Attracting pollinators

Pollinators are vital for growing crops and there are many different ways to attract beneficial insects to your plot.


Flower strips or fields are a great way to improve the abundance and diversity of pollinators around your growing area, such as wild bees, bumblebees, butterflies and hoverflies. Wild bees, including bumblebees, are the heroes of pollination and more efficient than honey bees.

See 'Key practices for growing ecosystems' to determine what kind of flower strip fits your context best. This infosheet includes further details on: sown flower strips
; flowering cover crops in orchards; 
; and grassland with forb flowers.


Compared with flower strips, hedgerows provide longer-term sheltered habitats for some native woodland and woodland-edge pollinator and wildlife species. Hedgerows, like other non-cropped habitats, support greater numbers of beneficial insects, birds and mammals than simple landscapes. However, hedges may also pose considerable barriers for pollinators to move between more open landscapes and fields.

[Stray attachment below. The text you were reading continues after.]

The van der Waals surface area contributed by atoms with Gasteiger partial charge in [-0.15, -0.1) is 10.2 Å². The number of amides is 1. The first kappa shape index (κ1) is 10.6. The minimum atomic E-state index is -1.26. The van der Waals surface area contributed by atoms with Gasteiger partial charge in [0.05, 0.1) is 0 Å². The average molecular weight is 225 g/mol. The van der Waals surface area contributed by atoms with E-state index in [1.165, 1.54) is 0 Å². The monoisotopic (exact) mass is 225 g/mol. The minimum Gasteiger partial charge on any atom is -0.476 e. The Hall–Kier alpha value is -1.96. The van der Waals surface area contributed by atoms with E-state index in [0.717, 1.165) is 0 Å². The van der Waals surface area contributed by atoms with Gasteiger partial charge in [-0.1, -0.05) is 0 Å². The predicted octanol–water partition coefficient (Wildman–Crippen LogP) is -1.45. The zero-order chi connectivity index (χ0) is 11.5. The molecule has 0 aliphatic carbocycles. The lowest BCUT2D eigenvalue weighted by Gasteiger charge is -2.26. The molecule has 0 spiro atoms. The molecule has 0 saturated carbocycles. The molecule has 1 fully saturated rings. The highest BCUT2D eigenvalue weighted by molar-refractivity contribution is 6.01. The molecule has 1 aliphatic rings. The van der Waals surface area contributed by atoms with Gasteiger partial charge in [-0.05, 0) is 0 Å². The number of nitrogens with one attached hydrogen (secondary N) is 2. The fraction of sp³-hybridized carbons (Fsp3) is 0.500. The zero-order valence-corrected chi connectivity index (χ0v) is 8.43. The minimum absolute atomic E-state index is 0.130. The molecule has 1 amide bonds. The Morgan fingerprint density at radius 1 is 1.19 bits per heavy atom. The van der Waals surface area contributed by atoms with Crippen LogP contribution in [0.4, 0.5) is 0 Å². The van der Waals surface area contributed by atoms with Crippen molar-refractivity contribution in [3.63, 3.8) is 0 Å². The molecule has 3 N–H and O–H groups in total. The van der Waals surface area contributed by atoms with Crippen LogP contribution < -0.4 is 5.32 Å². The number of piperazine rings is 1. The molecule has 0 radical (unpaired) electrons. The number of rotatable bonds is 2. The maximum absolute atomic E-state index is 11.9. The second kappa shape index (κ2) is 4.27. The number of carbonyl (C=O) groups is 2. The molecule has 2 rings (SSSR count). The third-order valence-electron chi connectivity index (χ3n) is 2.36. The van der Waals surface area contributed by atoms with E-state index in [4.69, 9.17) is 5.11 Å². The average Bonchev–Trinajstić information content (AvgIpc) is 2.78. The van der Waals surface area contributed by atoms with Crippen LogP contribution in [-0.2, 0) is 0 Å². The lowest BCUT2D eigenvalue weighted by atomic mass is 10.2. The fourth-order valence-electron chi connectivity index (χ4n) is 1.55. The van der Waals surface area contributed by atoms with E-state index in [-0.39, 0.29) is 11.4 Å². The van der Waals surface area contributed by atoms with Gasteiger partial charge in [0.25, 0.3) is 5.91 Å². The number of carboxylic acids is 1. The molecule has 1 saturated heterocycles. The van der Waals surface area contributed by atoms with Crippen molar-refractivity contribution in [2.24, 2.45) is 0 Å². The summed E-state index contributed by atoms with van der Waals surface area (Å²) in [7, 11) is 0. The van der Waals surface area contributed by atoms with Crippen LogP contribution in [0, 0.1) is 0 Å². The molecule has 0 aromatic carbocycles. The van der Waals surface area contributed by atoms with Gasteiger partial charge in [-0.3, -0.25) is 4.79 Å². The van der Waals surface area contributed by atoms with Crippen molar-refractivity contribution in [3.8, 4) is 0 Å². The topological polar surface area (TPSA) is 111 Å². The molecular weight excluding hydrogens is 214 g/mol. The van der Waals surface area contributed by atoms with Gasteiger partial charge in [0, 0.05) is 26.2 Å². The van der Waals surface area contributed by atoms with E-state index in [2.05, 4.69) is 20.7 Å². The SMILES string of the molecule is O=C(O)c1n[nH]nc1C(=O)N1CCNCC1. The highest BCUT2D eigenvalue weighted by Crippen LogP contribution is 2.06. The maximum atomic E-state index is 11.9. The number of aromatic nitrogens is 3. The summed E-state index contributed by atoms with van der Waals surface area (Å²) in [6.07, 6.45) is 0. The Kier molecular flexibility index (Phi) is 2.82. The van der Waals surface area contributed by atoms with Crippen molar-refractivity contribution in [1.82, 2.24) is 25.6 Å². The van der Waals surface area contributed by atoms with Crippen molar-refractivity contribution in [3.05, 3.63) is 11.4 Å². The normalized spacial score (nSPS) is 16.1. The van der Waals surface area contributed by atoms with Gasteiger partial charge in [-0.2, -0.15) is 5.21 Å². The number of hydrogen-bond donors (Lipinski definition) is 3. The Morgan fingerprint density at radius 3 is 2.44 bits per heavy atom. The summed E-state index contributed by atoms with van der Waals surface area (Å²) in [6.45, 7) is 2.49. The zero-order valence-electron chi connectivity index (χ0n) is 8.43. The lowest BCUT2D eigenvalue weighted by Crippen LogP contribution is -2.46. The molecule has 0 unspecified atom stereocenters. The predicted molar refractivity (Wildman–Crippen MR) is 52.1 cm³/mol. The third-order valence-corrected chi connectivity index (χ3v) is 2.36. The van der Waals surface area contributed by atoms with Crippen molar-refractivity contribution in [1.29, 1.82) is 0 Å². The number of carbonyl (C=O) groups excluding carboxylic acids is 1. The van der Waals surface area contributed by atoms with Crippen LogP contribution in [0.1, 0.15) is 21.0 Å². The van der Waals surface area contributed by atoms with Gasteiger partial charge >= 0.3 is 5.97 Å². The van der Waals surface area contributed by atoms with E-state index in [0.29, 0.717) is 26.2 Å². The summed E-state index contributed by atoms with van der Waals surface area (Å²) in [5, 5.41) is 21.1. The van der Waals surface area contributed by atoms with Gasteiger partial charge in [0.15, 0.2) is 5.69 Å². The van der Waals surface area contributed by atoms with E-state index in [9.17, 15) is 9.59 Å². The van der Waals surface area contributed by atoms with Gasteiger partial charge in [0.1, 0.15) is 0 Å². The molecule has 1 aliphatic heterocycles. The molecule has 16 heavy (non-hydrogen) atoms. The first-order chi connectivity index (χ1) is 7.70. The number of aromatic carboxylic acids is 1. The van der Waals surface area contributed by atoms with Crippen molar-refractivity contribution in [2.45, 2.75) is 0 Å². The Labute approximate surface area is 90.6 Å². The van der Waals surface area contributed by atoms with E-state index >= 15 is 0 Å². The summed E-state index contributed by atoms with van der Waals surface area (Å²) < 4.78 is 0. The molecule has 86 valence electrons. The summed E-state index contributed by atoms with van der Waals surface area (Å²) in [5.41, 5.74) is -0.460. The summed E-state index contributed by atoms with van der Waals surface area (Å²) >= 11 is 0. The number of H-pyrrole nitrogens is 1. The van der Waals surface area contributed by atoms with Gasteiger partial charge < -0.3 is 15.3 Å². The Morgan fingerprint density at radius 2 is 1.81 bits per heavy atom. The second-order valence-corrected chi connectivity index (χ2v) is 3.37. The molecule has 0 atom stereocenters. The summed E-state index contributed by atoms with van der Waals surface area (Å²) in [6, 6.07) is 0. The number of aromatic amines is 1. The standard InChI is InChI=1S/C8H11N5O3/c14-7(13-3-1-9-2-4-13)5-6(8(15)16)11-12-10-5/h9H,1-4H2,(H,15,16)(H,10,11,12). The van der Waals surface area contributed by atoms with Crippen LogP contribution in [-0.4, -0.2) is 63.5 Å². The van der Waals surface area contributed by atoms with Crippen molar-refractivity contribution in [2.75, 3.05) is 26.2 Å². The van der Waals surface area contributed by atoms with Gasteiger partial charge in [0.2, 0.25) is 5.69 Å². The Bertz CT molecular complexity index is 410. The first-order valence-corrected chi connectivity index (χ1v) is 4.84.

Wild areas

Only the preservation and restoration of (semi) wild habitats, including wildflower strips, forests, shrubs and grassland will maintain the overall diversity of native pollinator and wildlife communities. This provides more forage and nesting possibilities, facilitating the movement of pollinators.

Depending on their size, shape and distance from each other, flower strips, hedgerows and other wild or densely vegetated areas can become so-called 'stepping stones', bio-corridors or permanent habitats for wildlife and pollinators. 


Read more here - This links to a review of the academic literature and includes sources of evidence.

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This text is based on an academic literature review by Pavlo Ardanov as part of our collaborative GROW Observatory project.


European flagThe GROW Observatory has received funding from the European Union's Horizon 2020 research and innovation programme under grant agreement No 690199.

A bumblebee and a small monarch butterfly on an allium flowerhead